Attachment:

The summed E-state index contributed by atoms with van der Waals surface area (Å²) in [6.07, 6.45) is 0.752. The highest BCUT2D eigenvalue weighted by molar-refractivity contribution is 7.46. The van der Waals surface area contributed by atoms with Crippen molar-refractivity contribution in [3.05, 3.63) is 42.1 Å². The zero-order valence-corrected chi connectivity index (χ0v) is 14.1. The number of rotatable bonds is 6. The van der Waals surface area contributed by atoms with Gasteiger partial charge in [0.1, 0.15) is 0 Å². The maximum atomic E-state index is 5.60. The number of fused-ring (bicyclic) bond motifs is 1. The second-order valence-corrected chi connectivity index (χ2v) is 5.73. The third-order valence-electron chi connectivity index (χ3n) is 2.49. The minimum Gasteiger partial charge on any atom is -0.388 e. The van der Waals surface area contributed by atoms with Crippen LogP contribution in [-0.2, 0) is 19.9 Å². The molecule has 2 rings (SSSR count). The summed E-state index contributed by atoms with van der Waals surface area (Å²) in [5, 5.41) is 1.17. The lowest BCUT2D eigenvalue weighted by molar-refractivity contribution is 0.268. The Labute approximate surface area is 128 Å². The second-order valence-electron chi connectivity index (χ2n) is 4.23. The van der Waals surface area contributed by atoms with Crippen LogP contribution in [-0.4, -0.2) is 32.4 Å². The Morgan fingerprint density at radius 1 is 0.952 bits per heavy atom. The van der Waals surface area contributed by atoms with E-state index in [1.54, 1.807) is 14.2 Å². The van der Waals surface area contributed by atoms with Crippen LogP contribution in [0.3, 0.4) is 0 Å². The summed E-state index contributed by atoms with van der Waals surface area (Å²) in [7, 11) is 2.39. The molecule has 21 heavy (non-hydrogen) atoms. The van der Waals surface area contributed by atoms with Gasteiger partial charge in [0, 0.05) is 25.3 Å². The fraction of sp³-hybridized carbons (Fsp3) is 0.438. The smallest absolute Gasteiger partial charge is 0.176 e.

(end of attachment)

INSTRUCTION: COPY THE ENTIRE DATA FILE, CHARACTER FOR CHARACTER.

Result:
The summed E-state index contributed by atoms with van der Waals surface area (Å²) in [6.07, 6.45) is 0.752. The highest BCUT2D eigenvalue weighted by molar-refractivity contribution is 7.46. The van der Waals surface area contributed by atoms with Crippen molar-refractivity contribution in [3.05, 3.63) is 42.1 Å². The zero-order valence-corrected chi connectivity index (χ0v) is 14.1. The number of rotatable bonds is 6. The van der Waals surface area contributed by atoms with Gasteiger partial charge in [0.1, 0.15) is 0 Å². The maximum atomic E-state index is 5.60. The number of fused-ring (bicyclic) bond motifs is 1. The second-order valence-corrected chi connectivity index (χ2v) is 5.73. The third-order valence-electron chi connectivity index (χ3n) is 2.49. The minimum Gasteiger partial charge on any atom is -0.388 e. The van der Waals surface area contributed by atoms with Crippen LogP contribution in [-0.2, 0) is 19.9 Å². The molecule has 2 rings (SSSR count). The summed E-state index contributed by atoms with van der Waals surface area (Å²) in [5, 5.41) is 1.17. The lowest BCUT2D eigenvalue weighted by molar-refractivity contribution is 0.268. The Labute approximate surface area is 128 Å². The second-order valence-electron chi connectivity index (χ2n) is 4.23. The van der Waals surface area contributed by atoms with Crippen LogP contribution in [-0.4, -0.2) is 32.4 Å². The Morgan fingerprint density at radius 1 is 0.952 bits per heavy atom. The van der Waals surface area contributed by atoms with E-state index in [1.54, 1.807) is 14.2 Å². The van der Waals surface area contributed by atoms with Crippen LogP contribution in [0.3, 0.4) is 0 Å². The summed E-state index contributed by atoms with van der Waals surface area (Å²) in [7, 11) is 2.39. The molecule has 21 heavy (non-hydrogen) atoms. The van der Waals surface area contributed by atoms with Gasteiger partial charge in [0, 0.05) is 25.3 Å². The fraction of sp³-hybridized carbons (Fsp3) is 0.438. The smallest absolute Gasteiger partial charge is 0.176 e.